June 10th, 2011

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miyuki ishibashi


Ishibashi’s strong resentment toward the establishment stems from her family’s plight at the end of World War II, a war she blames on Japanese militarists.
    As Japan’s defeat became increasingly evident in 1944, Ishibashi’s father was drafted in Korea.
    He died a year later. Ishibashi said her mother “went through hell” in the course of being repatriated to Japan and in raising her then 1-year-old daughter amid the rubble of a defeated nation.
    After graduating from Waseda, Ishibashi spent some 10 years as a singer and actress, traveling to Russia for the first time in 1976. She was captivated by Moscow’s desolate nature, which dovetailed with her childhood hardships.
    Ishibashi began to collect and sing underground Russian songs, which portrayed the true feelings of the people suppressed by the communist regime, and grew increasingly aware of the reality of Soviet life.
—Yumi Wijers-Hasegawa, “Songs of oppressed now serve to inspire”, The Japan Times, 25 March 2003
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plato and the other companions of sokrates

All of Plato and the Other Companions of Sokrates is now available online.


Portrait of George Grote by Thomas Stewardson, 1824

It was necessary to create in the multitude, and through them to force upon the leading ambitious men, that rare and difficult sentiment which we may term a constitutional morality; a paramount reverence for the forms of the constitution, enforcing obedience to the authorities acting under and within those forms, yet combined with the habit of open speech, of action subject only to definite legal control, and unrestrained censure of those very authorities as to all their public acts—combined too with a perfect confidence in the bosom of every citizen, amidst the bitterness of party contest, that the forms of the constitution will be not less sacred in the eyes of his opponents than in his own. This co-existence of freedom and self-imposed restraint—of obedience to authority with unmeasured censure of the persons exercising it—may be found in the aristocracy of England (since about 1688) as well as in the democracy of the American United States: and because we are familiar with it, we are apt to suppose it a natural sentiment; though there seem to be few sentiments more difficult to establish and diffuse among a community, judging by the experience of history. We may see how imperfectly it exists at this day in the Swiss Cantons; and the many violences of the first French revolution illustrate, among various other lessons, the fatal effects arising from its absence, even among a people high in the scale of intelligence. Yet the diffusion of such constitutional morality, not merely among the majority of any community, but throughout the whole, is the indispensable condition of a government at once free and peaceable; since even any powerful and obstinate minority may render the working of free institutions impracticable, without being strong enough to conquer ascendency for themselves. Nothing less than unanimity, or so overwhelming a majority as to be tantamount to unanimity, on the cardinal point of respecting constitutional forms, even by those who do not wholly approve of them, can render the excitement of political passion bloodless, and yet expose all the authorities in the state to the full licence of pacific criticism.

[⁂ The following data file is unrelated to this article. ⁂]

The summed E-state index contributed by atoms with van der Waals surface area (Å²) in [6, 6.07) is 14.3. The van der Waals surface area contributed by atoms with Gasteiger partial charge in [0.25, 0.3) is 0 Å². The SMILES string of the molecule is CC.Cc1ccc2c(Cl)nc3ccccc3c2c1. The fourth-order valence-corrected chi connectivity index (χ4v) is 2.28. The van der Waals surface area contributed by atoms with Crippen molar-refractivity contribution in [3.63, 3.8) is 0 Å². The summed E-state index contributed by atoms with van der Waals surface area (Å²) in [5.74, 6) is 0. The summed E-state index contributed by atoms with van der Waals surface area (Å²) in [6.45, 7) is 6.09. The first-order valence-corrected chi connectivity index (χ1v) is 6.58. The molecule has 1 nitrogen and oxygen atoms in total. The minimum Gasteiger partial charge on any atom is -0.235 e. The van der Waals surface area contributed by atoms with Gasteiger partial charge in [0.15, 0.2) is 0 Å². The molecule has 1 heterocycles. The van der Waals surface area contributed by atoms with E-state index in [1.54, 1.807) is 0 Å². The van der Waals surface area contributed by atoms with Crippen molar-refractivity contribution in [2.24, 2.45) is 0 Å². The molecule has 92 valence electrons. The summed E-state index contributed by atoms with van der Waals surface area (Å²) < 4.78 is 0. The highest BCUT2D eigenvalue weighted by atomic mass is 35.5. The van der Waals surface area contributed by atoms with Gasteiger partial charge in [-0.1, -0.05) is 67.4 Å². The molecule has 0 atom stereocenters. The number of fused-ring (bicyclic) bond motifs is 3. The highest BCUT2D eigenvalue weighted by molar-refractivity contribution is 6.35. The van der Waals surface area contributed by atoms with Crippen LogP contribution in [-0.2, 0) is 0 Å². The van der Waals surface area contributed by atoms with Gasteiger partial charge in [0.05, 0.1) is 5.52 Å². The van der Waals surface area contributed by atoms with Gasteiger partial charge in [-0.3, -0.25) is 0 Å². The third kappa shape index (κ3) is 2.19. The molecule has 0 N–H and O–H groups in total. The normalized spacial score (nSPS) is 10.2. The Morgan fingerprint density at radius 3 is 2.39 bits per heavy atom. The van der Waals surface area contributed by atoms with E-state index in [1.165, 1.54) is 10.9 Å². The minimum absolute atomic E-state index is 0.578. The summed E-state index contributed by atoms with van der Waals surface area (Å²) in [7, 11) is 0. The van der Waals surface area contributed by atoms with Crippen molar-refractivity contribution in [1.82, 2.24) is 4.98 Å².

George Grote, History of Greece, Volume 4, London, 1847
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untermenschen sind nicht brüder

On 16 September 1941, my maternal grandmother and great-grandmother were exterminated by Einsatzgruppe C, led by Otto Rasch, holder of two university doctorates in political economy and philosophy. On 13 June 1942, my 16 year-old maternal aunt was raped and killed by a Tadjik collective farmer. I owe my descent to my mother’s refusal to follow the example of three generations of women in her family, expressed by her bearing arms against Nazi invaders.

Comes now Slate senior editor Dahlia Lithwick to bemoan and decry “hurt feelings” that according to her comprise the real concern driving the hotly contested Florida law that makes it illegal for any physician to “ask questions concerning the ownership of a firearm” or “harass … a patient about firearm ownership during an examination”. She fails to note the symmetry of this law across the political spectrum with proposed and existing laws that bar insurance companies such as those that bear the costs of medical inquiries at issue, from asking potential clients about their sexual orientation or framing questions in such a way as to determine their sexual orientation. In Lithwick World, protecting the purview and privacy of citizens’preference in the pursuit of happiness goes without saying—until and unless their private preference stays outside the purview of pursuing the right to keep and bear arms. In Lithwick World, concern over President Obama “coming for yer guns”, realizing his signed support for legislation to ban the manufacture, sale, and possession of handguns and assault weapons, is concern over “the lie that keeps on giving”.

According to Wikipedia, Dahlia Lithwick is Jewish, and keeps a kosher home. Regrettably, her Yiddishkeit does not deter her from pandering to lily-white middle-class gentiles eager to turn a blind eye to the perennial perils that inspire the keeping and bearing arms by Untermenschen not privy to their innate privilege. The last word on her subject belongs to Zero Mostel: “With kikes like you on the loose, who needs Hitler?